musical settings of several Shakespearean plays.      as well as Milton's '
C !:.;.-." Seine of his Bon^s are
still sum:, but never before or nfter-
ward did he produce anything like
"Rule Britannia." For the words
credit is due to Thomson, though
Mallet, when the soul- grew in
popularity, tried to claim a joint.
Britain's Great   War Hymn.
In the course of time there occurred c. : or variants of tbe
no le words .ef    Thomaon, although
BlC,     I        ::.-■•,   rea,ained      uu-
M   What  was oriirinally an  In-
"Britannia,     rule    the
avi -     ■ >-.-.'.   ■  the assertion,   "Brinies tl '   WaVl s   . and      the
■ I not   Me":.     sum: long  when
thi    '•   rd     "never"     was     repented,
wh:ch     helped to raise theseine     toi
>«.  In     the     curse    of time
Britannia," crossed  the     Atlantic and was seized  by an      author:
:eplied  the  mm     I     "Rise, Co-
It   was also     crabbed      by
if      hymns     and ba-     : B<sn
Ui tless times.  Let uh   all '
be pri  id,  h owever,     that  it remains j
♦he finest national song possessed by i
f-ny nation, as Squire said, and   the
creat  wartime hymn of the   Uritish
Wheat harvest   is under way in ;e,,ne
parti   if the Okanagan,
Kicht  men interned at Fernie were
Wednesday when  upon in-
ation they were found     to    be
Czechs,  a tribe of Bohemians friendly
:   thi   . ;ePS.
Efforts are'being   made   by   the
In Nelson, Pentlcton
.'ind Princef' n  to hnve a    mail      rat
■   on  the  Kettle Valley railway
ii   Midway  and  Sper.n-'s Bridge,
Revelstoke's Departmental Store
We Aim to Cive Maximum
Wear at a Minimum Price
These hot days you will find the store much
more comfortable in the mornings.    During the Cash Sale   it  will
be advisable to shop early to avoid the crowd.
Hair Pins
A big parcel that usually sells
for 20c. a parcel,  now   5c.
Wash Dresses
A talde of women, misses and
children's Wash Dresses, some
jtreat pickici: in this lot at
each  $1.00
Bed Spreads
A great hip, heavy, pure
white Cotton Bed Spread, made
to sell at twice the price. Bargain da>'6, the price .... S1.00
Pieces of Linen
An assortment of white fancy
pieces of linen, a trifle soiled;
look them over you will tind
some bargains in this lot   25c.
Cotton Wash Goods
All our odd patterns will t: i
during the three days cash bargain sale at,  per yard ....   10c.
2  packages Hair Pihs    10c.
Needle Books,     5c.
Children's  Vests   15c.
2   jikgs,  Hooks and F.yeB,     5c.
12 yards Tape    5c.
12 yards Torchan Lace,     25c.
Women's Wash Skirts   50c.
Summer Sheeting
A  special in 72 inch summer
Bheeting  25c.
A lot of ladies handkerchiefs,
Some have initials, you may
ni it get yours, but that is the
reason you can buy 20c. ones
now bargain days for     10c.
Boy's Wash Suits
To fit boys from 1 to 7
years. All the SI.50 to S2.50
ones are now  51.00
Men's Furnishing and Shoe Dep't
Tkree Days' Real Bargains for Cash
Don't miss these snaps.     Goods offered are cheaper
than you ever thought of.    Just a few of them below
Men's Working Raincoat—Just the thing for the man whose work takes him out of
doors.    Extra heavy material and workmanship.     Sale price, each $7.50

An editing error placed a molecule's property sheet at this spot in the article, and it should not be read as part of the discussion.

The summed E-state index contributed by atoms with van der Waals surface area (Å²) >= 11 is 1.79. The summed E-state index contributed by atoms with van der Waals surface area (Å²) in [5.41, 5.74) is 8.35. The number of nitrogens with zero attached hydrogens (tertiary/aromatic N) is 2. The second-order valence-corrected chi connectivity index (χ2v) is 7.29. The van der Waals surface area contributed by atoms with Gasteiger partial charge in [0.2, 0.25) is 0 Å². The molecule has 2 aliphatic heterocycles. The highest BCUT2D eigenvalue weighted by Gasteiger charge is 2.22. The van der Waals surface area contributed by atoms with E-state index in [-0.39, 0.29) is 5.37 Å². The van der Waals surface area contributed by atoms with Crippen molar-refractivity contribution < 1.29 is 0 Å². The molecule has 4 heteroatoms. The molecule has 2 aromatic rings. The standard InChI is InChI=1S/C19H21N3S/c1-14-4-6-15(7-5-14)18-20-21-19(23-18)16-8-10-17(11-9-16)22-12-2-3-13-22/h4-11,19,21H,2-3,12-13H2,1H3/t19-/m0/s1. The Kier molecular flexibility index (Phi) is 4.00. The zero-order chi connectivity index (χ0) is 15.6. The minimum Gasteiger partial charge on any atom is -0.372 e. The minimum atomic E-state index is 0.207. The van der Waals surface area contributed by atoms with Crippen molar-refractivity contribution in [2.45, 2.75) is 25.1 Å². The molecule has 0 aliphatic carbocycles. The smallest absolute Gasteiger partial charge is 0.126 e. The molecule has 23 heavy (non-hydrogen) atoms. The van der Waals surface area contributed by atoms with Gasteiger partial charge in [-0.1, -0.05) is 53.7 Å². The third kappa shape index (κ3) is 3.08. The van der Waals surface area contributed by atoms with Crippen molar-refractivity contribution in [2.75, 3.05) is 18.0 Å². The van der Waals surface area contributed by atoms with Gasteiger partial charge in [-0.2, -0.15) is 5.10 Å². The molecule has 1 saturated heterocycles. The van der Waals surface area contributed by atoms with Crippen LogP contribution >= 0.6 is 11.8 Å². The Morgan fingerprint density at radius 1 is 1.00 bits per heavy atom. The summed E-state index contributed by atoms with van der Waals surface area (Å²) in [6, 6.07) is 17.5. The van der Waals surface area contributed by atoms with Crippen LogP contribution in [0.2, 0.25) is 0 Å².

Men's Combinations — Extra fine white Egyptian cotton     Long sleeves and legs.
Price, a suit 90c
Fancy Hose—Fancy lisles and cashmeres, including Jaegar.   Pair 35c. 3 :". >r. . . .$1.00
Children's Light-weight Jerseys—No sleeves, light colors.     Sale price, each... .25c
Women's Oxfords—A big line all out on the table.    Pair $2.00
Youths' Running Shoes—A snap, sizes i i to 2.    Cash Sale price, pair 50c
Misses' Boots -A tableful at $1.25
Men's Oxfords —Abnut 30 pairs     1 Ugh grade, Sale price  $2.75
Grocery and Crockery Department
Fresh Stock of Pickles Just Arrived
Mixed, Gherkins, White Onions and Walnut in pint bottles; Chow-chow, Mixed and
Walnuts in quart bottles.
Crosse & Black well Chutney, quart
bottles, 65c: pint bottles, 35c; 4-pint bottles, 25c.
HEINZ' Sweet Mixed, Sweet Gherkins,
Chow-chow, Mixed, sour, and Gherkins,
sour, in pint bottles. Heinz' Sweet Gherkins in bulk sold in the pint or quart.
STEVENS' Pickles, pt. and qt bottles,
Gherkins, pint bottles. Pin Money. Mellon Mansja and Sweet Mixed Pickles.
Pickled Beets.
DOM, SEN ft Co. Mantfol^Sweet Sliced
Chutney; quart buttles, 75c; pint bottles,
Specials for Friday and Saturday
Bulk Soda Biscuits, per lb., 10c.   Wheat Flakes, per pk>?.. 15c.   Powdered Blue, per btl., 10c
Ceylon Tea, extra quality, 3 lbs. for $1.00     Bean Coffee, ground fresh, 3 Ibs. $1.00
Bomaby Chutner' per bottle, 20c. Mangol Chutney, per bottle, 20c. fAGE SIS
WEDNESDAY,   JULY 21, 1913
Miss Myrtle Newbj ot Vancouver is
visiting her sister Mrs. Lyle.
H. 1). Buchanan of Winnipeg registered at the Hotel Revelstoke on
G. ffadj oi Revelstoke, was registered   at the Columbia on Monday.—
Golden Star.
I'M p, Quinn oi Vancouver was
among the guests at the Hotel RevelBtoke e.n Mi uday.
Among the guests at the King Edward hotel "ii Monday was Mrs.
Crow of Slocan City,
Sam McMahon ji , left    this
ing for Kamloops to join the stafl of
the L02nd 11 ."..• ei t   is bugler.
Dr, Gordon ■ : Fii Id lias receivi d a
commission in thi 54th Kootenay regiment  now in  can p at Venti in.
Mr. and Mrs. A.J. Dill of Nelson
were .it the King Edward Motel an
Sunday on their way to Vernon.
i  i ,,;. Howard I    i ■-, o! the 102nd
regiment,  K         ips is visiting    at